Duane Furman accomplished much as the founding superintendent of Madera Unified School District, but he was most proud of “Furman High” – a program developed to get students who had to drop out for various personal reasons back on the road to a high school diploma.
“These were the kids who had to drop out to help their family or because they got pregnant,” said Patricia Furman, Mr. Furman’s wife of nearly 70 years. “The first class met in the Millview (Elementary School) bathroom with eight students, and each one got their diploma.”
She continued: “It was the most exciting day when those kids graduated. There was food, tears and laughter.”
More than 200 students have graduated through the program.
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Mr. Furman was a major figure in Madera education for more than 50 years. His passion for education continued unabated after his retirement, and he continued to serve on various boards and advisory committees for another 30 years.
He died on Nov. 12 at age 89.
Patricia Furman said her husband worked for the education of every student, regardless of background, during his 21 years (1966-87) as founding superintendent.
She recalled an instance in which her husband fought for a young boy with hemophilia. Teachers at his junior high had wanted him out of the school given the risk of accident, but Mr. Furman insisted on keeping the boy in regular classes until he graduated.
Mr. Furman spent most of his long life in the central San Joaquin Valley. Born and raised in Dinuba, he served in the U.S. Army from 1945-47, spending most of that time as a typist on a base in Louisiana. He enrolled in Reedley College the day after he was discharged, graduating in 1949. He then received his bachelor’s from Fresno State in 1951 and went to work at Fresno Unified as a teacher.
He remained at Fresno Unified until 1963, when he transitioned to Fresno State as a professor of education and lecturer. He would continue to teach part-time at Fresno State until 2007.
Although he taught in Fresno for decades, Mr. Furman’s influence is felt most in Madera.
In this town, you can just bump into young people who have made it because of Furman High.
Patricia Furman, widow of former Madera Unified Superintendent Duane Furman
“In this town, you can just bump into young people who have made it because of Furman High,” Patricia Furman said.
Grady Billington first met Mr. Furman in 1962, when Mr. Furman joined the Madera Elementary School District. Billington worked under him for 22 years as a principal and member of his cabinet, calling Mr. Furman a “kind, gentle, genuine person that I considered my mentor.”
Billington said that Mr. Furman was instrumental in organizing 11 smaller districts into the Madera Unified School District. He added that his former boss maintained a students-first focus throughout his entire tenure as superintendent.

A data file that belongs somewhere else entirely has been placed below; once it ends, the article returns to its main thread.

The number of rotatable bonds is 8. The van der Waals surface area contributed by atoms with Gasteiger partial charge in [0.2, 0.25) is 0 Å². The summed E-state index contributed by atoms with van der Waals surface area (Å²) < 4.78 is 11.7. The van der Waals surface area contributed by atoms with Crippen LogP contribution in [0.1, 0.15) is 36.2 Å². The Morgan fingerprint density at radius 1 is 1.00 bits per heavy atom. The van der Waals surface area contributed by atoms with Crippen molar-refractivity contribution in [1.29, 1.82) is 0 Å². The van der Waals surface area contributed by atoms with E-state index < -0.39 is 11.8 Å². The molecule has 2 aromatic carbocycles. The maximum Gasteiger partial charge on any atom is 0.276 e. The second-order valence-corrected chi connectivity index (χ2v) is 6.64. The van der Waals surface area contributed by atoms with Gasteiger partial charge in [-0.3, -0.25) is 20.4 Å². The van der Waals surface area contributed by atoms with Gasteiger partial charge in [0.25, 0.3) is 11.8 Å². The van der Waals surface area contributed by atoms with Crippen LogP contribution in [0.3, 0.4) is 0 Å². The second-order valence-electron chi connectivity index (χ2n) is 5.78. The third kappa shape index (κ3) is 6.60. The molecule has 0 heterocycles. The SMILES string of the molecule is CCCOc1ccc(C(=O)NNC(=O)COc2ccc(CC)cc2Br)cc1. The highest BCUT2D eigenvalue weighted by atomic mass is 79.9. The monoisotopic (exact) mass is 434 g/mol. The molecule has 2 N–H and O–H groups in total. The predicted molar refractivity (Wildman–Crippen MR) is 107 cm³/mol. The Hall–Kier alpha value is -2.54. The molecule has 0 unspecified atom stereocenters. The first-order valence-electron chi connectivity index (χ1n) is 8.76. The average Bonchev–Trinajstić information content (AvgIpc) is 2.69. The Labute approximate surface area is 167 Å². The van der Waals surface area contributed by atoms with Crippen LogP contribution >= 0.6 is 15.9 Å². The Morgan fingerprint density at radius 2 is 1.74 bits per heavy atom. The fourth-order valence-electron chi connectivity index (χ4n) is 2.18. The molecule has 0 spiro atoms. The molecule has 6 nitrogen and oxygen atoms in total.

“Everything he did was geared around what was good for the students,” Billington said. “He challenged us as principals to think about what we can do to help the students. We went through some awful times where there was no money, but that focus remained.”
Billington said his former boss met one-on-one with each principal under him, and Mr. Furman would also invite much of his administration to his cattle ranch on the San Joaquin River for a picnic in which “a bunch of guys got together as equals.”
Mr. Furman also served on various search committees for local superintendents, giving him a role in shaping local education leadership for decades.
Julia O’Kane joined Mr. Furman’s staff as an assistant superintendent in 1972. She would eventually serve as superintendent from 1998 until her retirement in 2006.
“He liked to watch people grow and develop and take on leadership roles,” O’Kane said. “He encouraged innovation and creativity, and many of us flourished because of that.”
O’Kane said Mr. Furman believed in establishing a family atmosphere in which the superintendent knew everyone’s name – something she adopted during her tenure. She also encouraged creativity among her principals and teachers as the district adapted to more and more English learners enrolling and faced continued financial strains in the early 2000s.
O’Kane also learned the importance of community involvement from Mr. Furman, who was extremely active on various administrative boards and community groups. He served on the Madera Community Hospital Board of Directors (1986-2016) and the San Joaquin River Parkway and Conservation Trust Board of Directors (1997-2005). The Madera Arts Council was formed in his living room, and he also worked to create the Fossil Discovery Center in Fairmead during his time on the San Joaquin Valley Paleontology Foundation Board of Directors.
“If you want the community to support education,” O’Kane said, “then you need to go out and support the community.”
Born: May 17, 1927
Died: Nov. 12, 2016
Occupation: Founding superintendent, Madera Unified, teacher, professor, lecturer, consultant
Education: Associate of Arts, Reedley College; Bachelor of Arts, Fresno State; master’s degree, Fresno State; Doctorate in Education from the University of Southern California
Family: Wife, Patricia; sons Donn and Doug; daughter Debora; grandchildren Nicholas, Kathryn and Nicole
Services: 2-5 p.m. Jan. 8 at the Vineyard Restaurant, 605 S. I St., Madera